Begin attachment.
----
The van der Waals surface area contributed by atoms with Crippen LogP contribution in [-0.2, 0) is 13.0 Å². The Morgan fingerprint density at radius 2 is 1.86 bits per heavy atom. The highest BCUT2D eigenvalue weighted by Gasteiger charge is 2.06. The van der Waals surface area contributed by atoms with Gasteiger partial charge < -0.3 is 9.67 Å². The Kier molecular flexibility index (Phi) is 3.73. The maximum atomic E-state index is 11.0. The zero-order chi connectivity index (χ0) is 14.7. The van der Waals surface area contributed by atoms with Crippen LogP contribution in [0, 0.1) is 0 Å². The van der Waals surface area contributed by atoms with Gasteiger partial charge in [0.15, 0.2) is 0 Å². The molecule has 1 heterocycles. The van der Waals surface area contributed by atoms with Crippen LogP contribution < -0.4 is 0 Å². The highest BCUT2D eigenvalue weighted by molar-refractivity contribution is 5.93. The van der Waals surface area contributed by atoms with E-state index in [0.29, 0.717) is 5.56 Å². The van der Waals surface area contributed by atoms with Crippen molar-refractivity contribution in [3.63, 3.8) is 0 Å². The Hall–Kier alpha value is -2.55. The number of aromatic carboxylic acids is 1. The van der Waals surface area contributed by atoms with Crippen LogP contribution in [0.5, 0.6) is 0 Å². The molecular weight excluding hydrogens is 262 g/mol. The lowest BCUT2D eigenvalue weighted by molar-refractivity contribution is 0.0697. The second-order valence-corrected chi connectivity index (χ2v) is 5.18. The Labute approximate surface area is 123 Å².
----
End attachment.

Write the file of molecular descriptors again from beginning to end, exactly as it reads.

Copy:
The van der Waals surface area contributed by atoms with Crippen LogP contribution in [-0.2, 0) is 13.0 Å². The Morgan fingerprint density at radius 2 is 1.86 bits per heavy atom. The highest BCUT2D eigenvalue weighted by Gasteiger charge is 2.06. The van der Waals surface area contributed by atoms with Gasteiger partial charge < -0.3 is 9.67 Å². The Kier molecular flexibility index (Phi) is 3.73. The maximum atomic E-state index is 11.0. The zero-order chi connectivity index (χ0) is 14.7. The van der Waals surface area contributed by atoms with Crippen LogP contribution in [0, 0.1) is 0 Å². The van der Waals surface area contributed by atoms with Gasteiger partial charge in [0.15, 0.2) is 0 Å². The molecule has 1 heterocycles. The van der Waals surface area contributed by atoms with Crippen LogP contribution < -0.4 is 0 Å². The highest BCUT2D eigenvalue weighted by molar-refractivity contribution is 5.93. The van der Waals surface area contributed by atoms with E-state index in [0.29, 0.717) is 5.56 Å². The van der Waals surface area contributed by atoms with Crippen molar-refractivity contribution in [3.63, 3.8) is 0 Å². The Hall–Kier alpha value is -2.55. The number of aromatic carboxylic acids is 1. The van der Waals surface area contributed by atoms with Crippen LogP contribution in [0.5, 0.6) is 0 Å². The molecular weight excluding hydrogens is 262 g/mol. The lowest BCUT2D eigenvalue weighted by molar-refractivity contribution is 0.0697. The second-order valence-corrected chi connectivity index (χ2v) is 5.18. The Labute approximate surface area is 123 Å².